GOLDEN SOURCE FOR IDENTIFICATION; WAY TO VERIFYING A PERSON A quick and efficient solution to combat possible fraud, says expert.
Biometric identification is nothing new. It has literally become a fabric of our everyday routine, with most of us having things like fingerprint recognition readily accessible on our cellphone. In the corporate world though, biometric identification plays a much more important role in fighting crime.
“Our technology advanced world gives criminals a sophisticated means to commit fraud. Biometrics is the golden source for identification – an undeniable way of verifying that the person is who they say they are,” says Shanaaz Trethewey, chief operations officer at Comcorp, a software innovator and specialist in authentication technology solutions.
South African businesses of all sizes and in all sectors but especially in the financial sector must already ensure they meet strict identification checks and regulations set out in the Financial Intelligence Centre Act (FICA) and Know Your Customer, which are designed to verify a customer’s identity and identify risk factors.
However, these anti-money laundering and anti-terrorism legislations were adapted last month, placing greater pressure on businesses that were previously not listed as accountable institutions to increase regulatory vigilance and implement stricter consumer due diligence.
The benefit of biometrics
The truth is that there are several pluses for any company who implements biometric identification. “The phrase ‘time is money’ is very relevant here. Biometric identification provides a quick and efficient solution to combat possible fraud and thus helps reduce downstream costs of a business,” says Trethewey.
These digital processes are also very relevant and appealing to the new generation of consumers and businesses outside of the traditional financial service sector. These generations are accustomed to the latest technology, and do not see the need for manual processes.
They instead appreciate the levels of vigilance, protection, and compliance in the financial sector and are keen to extend this to all spheres of everyday life – from elevating their ability to secure communal premises to even helping courier services deliver parcels to the correct recipient.
“It is all about ensuring that the right technology is used at the right time to make customers transact with ease. Right now, the biggest challenge for businesses is to educate those consumers who value manual processes in the benefits of biometric technology” says Trethewey.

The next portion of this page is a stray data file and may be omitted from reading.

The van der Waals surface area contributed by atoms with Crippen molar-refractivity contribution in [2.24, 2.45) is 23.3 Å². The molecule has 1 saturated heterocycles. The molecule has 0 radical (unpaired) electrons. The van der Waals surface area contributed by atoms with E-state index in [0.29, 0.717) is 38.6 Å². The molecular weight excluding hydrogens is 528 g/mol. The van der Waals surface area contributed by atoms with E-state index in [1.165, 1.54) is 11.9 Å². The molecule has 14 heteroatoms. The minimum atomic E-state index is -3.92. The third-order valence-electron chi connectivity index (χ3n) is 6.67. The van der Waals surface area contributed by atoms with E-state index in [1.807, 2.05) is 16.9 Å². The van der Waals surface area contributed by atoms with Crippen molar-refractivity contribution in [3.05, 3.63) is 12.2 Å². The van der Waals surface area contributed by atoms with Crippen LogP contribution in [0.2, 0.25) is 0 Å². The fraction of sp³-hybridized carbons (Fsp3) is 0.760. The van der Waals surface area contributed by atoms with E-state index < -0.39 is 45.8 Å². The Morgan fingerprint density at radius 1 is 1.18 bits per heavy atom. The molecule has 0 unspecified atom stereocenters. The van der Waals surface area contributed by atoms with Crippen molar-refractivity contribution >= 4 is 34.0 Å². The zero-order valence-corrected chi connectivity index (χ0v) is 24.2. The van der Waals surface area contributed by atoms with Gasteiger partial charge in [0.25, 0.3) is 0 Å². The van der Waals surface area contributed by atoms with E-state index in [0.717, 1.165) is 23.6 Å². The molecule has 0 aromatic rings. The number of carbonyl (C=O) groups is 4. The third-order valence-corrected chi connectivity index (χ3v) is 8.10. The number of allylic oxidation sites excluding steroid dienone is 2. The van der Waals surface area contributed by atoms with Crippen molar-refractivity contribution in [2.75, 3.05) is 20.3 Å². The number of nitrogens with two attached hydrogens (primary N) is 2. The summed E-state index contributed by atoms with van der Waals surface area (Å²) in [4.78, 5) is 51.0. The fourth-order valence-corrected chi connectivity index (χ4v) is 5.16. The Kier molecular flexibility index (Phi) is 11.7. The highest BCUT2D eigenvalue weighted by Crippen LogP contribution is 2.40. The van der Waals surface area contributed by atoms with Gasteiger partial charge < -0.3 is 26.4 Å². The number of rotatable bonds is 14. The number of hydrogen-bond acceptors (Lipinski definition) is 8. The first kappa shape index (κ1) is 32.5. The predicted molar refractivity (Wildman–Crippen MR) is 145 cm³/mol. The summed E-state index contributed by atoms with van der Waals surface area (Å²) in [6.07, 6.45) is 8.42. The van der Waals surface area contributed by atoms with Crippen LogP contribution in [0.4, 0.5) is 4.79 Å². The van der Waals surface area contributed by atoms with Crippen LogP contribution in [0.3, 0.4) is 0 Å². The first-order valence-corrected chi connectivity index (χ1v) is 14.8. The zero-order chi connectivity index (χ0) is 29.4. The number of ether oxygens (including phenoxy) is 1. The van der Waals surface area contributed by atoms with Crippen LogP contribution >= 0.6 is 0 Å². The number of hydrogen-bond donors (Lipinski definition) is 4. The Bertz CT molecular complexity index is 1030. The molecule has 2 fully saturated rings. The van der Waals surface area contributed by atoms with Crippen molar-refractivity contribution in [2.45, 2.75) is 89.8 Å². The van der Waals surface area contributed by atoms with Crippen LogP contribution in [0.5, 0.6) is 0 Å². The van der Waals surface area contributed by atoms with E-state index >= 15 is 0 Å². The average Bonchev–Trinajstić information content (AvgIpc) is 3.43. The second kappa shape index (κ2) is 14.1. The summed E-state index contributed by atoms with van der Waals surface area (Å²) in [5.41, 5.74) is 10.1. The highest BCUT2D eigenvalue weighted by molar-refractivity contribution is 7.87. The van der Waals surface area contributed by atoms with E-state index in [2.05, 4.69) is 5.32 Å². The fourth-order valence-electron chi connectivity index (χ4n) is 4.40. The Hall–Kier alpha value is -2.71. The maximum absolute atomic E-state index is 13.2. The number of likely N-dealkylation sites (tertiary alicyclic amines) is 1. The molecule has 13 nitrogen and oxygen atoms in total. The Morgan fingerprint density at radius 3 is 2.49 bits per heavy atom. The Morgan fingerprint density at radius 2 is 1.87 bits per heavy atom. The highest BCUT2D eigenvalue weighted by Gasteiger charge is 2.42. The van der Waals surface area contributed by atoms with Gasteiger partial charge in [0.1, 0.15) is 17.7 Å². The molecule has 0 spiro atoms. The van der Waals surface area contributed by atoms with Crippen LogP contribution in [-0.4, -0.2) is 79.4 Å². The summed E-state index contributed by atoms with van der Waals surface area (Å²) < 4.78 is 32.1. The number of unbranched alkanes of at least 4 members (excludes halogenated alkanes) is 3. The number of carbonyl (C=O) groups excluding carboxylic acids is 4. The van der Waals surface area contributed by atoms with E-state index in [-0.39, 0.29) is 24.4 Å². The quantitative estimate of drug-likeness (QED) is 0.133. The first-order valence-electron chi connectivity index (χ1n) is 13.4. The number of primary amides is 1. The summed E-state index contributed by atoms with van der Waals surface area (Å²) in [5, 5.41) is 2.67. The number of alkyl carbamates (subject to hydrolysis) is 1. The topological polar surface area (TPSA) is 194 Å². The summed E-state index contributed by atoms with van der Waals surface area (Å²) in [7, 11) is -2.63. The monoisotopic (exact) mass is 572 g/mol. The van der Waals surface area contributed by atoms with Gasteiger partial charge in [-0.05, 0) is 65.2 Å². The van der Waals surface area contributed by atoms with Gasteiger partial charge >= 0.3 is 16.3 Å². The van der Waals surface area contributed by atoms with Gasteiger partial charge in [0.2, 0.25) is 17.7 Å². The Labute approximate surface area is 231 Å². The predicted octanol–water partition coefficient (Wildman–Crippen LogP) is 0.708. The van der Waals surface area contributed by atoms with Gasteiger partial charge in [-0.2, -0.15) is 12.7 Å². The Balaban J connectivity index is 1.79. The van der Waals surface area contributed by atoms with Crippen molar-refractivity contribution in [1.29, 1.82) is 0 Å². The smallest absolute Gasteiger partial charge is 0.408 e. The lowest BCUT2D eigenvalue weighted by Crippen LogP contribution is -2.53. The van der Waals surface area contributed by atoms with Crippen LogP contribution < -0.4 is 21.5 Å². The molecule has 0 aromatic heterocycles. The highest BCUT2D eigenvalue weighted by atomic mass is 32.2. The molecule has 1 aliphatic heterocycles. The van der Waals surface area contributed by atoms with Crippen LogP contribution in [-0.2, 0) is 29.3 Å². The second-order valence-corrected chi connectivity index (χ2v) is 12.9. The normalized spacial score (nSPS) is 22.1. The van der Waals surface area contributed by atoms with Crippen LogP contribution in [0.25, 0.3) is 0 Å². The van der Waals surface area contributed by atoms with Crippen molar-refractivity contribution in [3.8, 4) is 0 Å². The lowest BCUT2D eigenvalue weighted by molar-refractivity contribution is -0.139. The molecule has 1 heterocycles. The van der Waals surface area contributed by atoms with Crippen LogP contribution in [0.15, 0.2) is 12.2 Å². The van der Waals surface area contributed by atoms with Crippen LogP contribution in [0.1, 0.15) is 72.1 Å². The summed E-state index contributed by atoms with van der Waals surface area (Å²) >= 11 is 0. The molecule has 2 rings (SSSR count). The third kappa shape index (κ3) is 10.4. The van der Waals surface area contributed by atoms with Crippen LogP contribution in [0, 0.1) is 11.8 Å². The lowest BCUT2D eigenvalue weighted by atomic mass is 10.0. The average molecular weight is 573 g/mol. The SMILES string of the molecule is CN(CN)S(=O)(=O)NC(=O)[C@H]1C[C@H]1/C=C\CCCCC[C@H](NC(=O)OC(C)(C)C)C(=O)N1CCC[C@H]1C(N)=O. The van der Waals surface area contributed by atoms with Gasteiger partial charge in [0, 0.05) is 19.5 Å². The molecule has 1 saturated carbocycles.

“These consumers need to feel like businesses are working with as opposed to against them, in implementing processes that protect their identity and prevent them becoming a victim of crime. Anything that creates a high barrier to entry for fraud to take place is a positive step not just for a business but for a consumer too.”
As a reputable software innovator with over 25 years of financial industry expertise, Comcorp is determined to change this, and possess world class technology. Their Liveness checking technology is advancing facial recognition beyond static biometrics, which still plays a vital role in authentication and identification.
While criminal activity will seek to find ways to overcome the ID check or “fake” features, Liveness checking technology pushes the barrier to entry that much higher.
Liveness checks prompt a person to move in a certain way. The images are then captured during this movement process and because it requires active engagement and the following of instructions, the process proves that the person is alive and the intended recipient.
Overcoming the challenges
The biggest challenge with implementing any kind of new technology is consent. A great deal of concern revolves around where and how data from this technology will be stored and for what purpose it will be used.
Surprisingly, the concerns don’t always come from the legal sector, but from ordinary consumers who are afraid of mismanagement, mishandling and misuse. Very specific laws which are in place to protect consumer rights like the Protection of Personal Information Act, for example, should be a welcome comfort.
Another challenge is getting businesses to understand the cost they risk from not implementing these cutting-edge technologies. As Trethewey explains, the cost factor is determined by how long a company is willing to wait until implementing such a change, and what they will lose until then.
In some cases, the cost of a lack of FICA compliance can result in a fine of up to R1 million and suspension of the business, also noncompliant parties can face jail time of up to 10 years.
“The good news is that most companies already have platforms that make a roll out easy. After approvals and process discussions have been administered, and all stakeholders are aligned and trained, these integration projects can be turned around quickly and seamlessly by a company like Comcorp,” she says.
“The main challenge still remains; to take the first step. The recent FICA revisions will hopefully create a greater need and desire for change.”